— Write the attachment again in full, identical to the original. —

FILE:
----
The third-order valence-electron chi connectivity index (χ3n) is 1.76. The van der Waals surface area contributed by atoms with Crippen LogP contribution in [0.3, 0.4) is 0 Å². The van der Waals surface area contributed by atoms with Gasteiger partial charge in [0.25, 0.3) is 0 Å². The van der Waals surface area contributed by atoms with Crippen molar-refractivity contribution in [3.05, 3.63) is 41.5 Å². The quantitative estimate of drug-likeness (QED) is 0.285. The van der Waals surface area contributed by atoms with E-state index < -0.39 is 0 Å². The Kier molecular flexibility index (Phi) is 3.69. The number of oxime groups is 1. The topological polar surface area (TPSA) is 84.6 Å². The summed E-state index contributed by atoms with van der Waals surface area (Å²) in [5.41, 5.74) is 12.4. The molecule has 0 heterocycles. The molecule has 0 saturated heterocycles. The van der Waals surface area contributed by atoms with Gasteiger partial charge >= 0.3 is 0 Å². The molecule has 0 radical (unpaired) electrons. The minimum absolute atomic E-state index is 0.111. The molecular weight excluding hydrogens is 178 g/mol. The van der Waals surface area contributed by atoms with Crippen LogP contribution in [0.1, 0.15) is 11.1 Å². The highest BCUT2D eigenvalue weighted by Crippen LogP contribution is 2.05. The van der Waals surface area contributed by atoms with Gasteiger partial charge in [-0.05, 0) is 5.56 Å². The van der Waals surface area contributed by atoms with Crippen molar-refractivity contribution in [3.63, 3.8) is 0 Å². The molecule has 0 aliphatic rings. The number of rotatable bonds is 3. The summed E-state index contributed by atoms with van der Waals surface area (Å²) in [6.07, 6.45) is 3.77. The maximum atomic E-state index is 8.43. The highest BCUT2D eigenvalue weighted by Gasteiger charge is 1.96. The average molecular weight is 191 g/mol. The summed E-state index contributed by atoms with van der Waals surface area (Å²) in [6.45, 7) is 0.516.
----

The third-order valence-electron chi connectivity index (χ3n) is 1.76. The van der Waals surface area contributed by atoms with Crippen LogP contribution in [0.3, 0.4) is 0 Å². The van der Waals surface area contributed by atoms with Gasteiger partial charge in [0.25, 0.3) is 0 Å². The van der Waals surface area contributed by atoms with Crippen molar-refractivity contribution in [3.05, 3.63) is 41.5 Å². The quantitative estimate of drug-likeness (QED) is 0.285. The van der Waals surface area contributed by atoms with E-state index < -0.39 is 0 Å². The Kier molecular flexibility index (Phi) is 3.69. The number of oxime groups is 1. The topological polar surface area (TPSA) is 84.6 Å². The summed E-state index contributed by atoms with van der Waals surface area (Å²) in [5.41, 5.74) is 12.4. The molecule has 0 heterocycles. The molecule has 0 saturated heterocycles. The van der Waals surface area contributed by atoms with Gasteiger partial charge >= 0.3 is 0 Å². The molecule has 0 radical (unpaired) electrons. The minimum absolute atomic E-state index is 0.111. The molecular weight excluding hydrogens is 178 g/mol. The van der Waals surface area contributed by atoms with Crippen LogP contribution in [0.1, 0.15) is 11.1 Å². The highest BCUT2D eigenvalue weighted by Crippen LogP contribution is 2.05. The van der Waals surface area contributed by atoms with Gasteiger partial charge in [-0.05, 0) is 5.56 Å². The van der Waals surface area contributed by atoms with Crippen molar-refractivity contribution in [3.63, 3.8) is 0 Å². The molecule has 0 aliphatic rings. The number of rotatable bonds is 3. The summed E-state index contributed by atoms with van der Waals surface area (Å²) in [6.07, 6.45) is 3.77. The maximum atomic E-state index is 8.43. The highest BCUT2D eigenvalue weighted by Gasteiger charge is 1.96. The average molecular weight is 191 g/mol. The summed E-state index contributed by atoms with van der Waals surface area (Å²) in [6.45, 7) is 0.516.